Programming

A Dice Talent Community

Programming Talent Community

A community for developers and programmers at all levels. We’ll explore available development tools, best practices, as well as mobile and enterprise deployment.

Click here for information about programming fundamentals

Following this community adds its articles and discussions to My Tech Feed.

THIS DICE TALENT COMMUNITY SPONSORED BY:

Belong With Innovative Thinkers

CSC offers challenging professional opportunities that will draw on your skills and allow you to identify and achieve your career goals in a supportive environment. CSC also offers many avenues to mastering your chosen profession with exciting work assignments, training opportunities and exposure to new business ideas, knowledge and people. At CSC, you can have a voice in your job, take control of your career path and contribute to the company’s overall operation and growth. Count on us for excellent career opportunities.

The Latest From Dice

Substitute PostgreSQL for Your NoSQL Needs

pking 4th shutterstock
Over the past five years or so, NoSQL databases have enjoyed a spike in popularity compared to relational (i.e., SQL-driven) databases, thanks in large part to industries such as online gaming. A typical NoSQL database can write data 10 or 20 times faster than a relational one, although this speed comes at a price: The data is cached in memory longer before being written to disk, so the data update remains inconsistent longer. As a result, applications that require fast… continue…

Python 3 String-Processing Causing Problems?

Python
Widely known as a general-purpose programming language, Python is excellent at string handling—but a few things have changed between Python 2 and Python 3. This article is a reminder of what Python strings can (still) do for you, as well as a look at what you need to know about Python 3 strings. We discussed some of these Python 3 changes in a previous article. Python 3 relies on Unicode Characters, more specifically UTF-8 as the default source encoding. This… continue…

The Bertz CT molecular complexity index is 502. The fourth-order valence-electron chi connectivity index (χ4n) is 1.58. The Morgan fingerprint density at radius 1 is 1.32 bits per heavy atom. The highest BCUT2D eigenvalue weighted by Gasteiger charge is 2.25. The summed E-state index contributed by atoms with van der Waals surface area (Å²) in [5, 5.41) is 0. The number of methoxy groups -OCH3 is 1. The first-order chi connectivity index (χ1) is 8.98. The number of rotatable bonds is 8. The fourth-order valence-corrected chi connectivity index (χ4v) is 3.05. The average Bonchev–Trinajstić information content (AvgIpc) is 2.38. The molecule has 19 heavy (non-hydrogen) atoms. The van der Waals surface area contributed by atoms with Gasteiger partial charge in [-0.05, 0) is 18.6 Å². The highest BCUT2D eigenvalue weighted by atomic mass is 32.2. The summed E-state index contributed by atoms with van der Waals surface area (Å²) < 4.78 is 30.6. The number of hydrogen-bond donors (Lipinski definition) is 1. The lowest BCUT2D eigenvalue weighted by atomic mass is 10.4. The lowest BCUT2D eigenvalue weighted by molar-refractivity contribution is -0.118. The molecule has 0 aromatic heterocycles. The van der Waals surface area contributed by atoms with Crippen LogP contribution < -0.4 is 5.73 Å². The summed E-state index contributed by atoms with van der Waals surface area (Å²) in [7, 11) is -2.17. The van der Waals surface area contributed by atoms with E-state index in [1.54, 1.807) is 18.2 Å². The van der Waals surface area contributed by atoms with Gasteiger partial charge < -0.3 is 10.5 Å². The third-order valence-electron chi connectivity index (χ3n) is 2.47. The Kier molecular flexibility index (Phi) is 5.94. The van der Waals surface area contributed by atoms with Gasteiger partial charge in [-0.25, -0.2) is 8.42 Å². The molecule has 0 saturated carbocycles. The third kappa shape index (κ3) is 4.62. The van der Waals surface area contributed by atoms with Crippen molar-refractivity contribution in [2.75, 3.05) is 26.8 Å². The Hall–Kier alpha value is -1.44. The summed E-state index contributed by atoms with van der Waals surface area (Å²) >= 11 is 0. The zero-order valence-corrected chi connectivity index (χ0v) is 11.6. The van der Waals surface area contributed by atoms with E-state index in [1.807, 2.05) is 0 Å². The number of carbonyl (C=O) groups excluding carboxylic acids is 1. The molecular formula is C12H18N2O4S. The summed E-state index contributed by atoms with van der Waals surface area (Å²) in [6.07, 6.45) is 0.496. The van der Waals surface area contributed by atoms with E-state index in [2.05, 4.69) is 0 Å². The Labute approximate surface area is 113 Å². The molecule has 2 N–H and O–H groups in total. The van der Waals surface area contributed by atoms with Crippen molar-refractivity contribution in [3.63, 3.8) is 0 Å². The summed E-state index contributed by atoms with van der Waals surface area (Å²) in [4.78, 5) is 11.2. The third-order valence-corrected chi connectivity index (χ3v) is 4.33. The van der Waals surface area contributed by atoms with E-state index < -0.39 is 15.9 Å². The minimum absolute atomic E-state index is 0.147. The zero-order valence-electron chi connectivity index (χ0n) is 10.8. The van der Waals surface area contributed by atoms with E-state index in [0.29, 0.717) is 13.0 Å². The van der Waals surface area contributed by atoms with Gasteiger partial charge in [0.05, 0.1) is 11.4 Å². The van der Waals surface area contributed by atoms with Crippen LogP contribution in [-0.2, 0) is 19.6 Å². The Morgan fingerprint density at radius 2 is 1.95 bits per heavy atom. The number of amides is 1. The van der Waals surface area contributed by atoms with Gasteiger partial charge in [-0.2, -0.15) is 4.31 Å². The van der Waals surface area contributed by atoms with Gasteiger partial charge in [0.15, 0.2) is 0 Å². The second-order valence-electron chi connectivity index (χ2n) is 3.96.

Building Apps in Swift: Using Storyboards

1
In our previous article on building apps with Apple’s Swift, we demonstrated how to use view controllers and views in code to craft a simple app. Before we begin with this next lesson, using storyboards to build an app in Swift, it’s worth revisiting that first piece. (The code that accompanies the piece is stored on SourceForge as “First Example.zip.”) Remember that view controllers in Swift manage two roles: they controls views on a page or part of a page,… continue…

A Look at 5 Free Python Editors

PyScripter
Python programming can be done from the command line, but an IDE makes life so much easier. With so many options out there, which one should you use? To help you decide, I’ve looked at five Python editors (all free). Although Python has been more of a Linux programming language, the last few years have seen its increasing use on Windows, so many of the five are cross-platform. They are: Eclipse plus PyDev and other plugins PyScripter Eric Python IDE… continue…

How to Build Apps in Swift

app image 1
Earlier this year, Apple executives unveiled Swift, which is meant to eventually replace Objective-C as the programming language of choice for Macs and iOS devices. While Objective-C remains popular, developers frequently complain about how difficult it is to use; Swift’s features will supposedly eliminate at least some of those issues. Despite its ease of use, developers will still need to spend some time learning how the language works. This is the first of a few articles that show how to… continue…

Slashdot: News for Nerds

Attack of the One-Letter Programming Languages

posted 14 hours | from snydeq

developers 117

snydeq writes: The programming world is fast proliferating with one-letter programming languages, many of which tackle specific problems in ways worthy of a cult following, writes InfoWorld's Peter Wayner in this somewhat tongue-in-cheek roundup of the more interesting entrants among this trend. "They're all a bit out there, with the possible exception of C. ... Each offers compelling ideas that could do the trick in solving a particular problem you need fixed.'"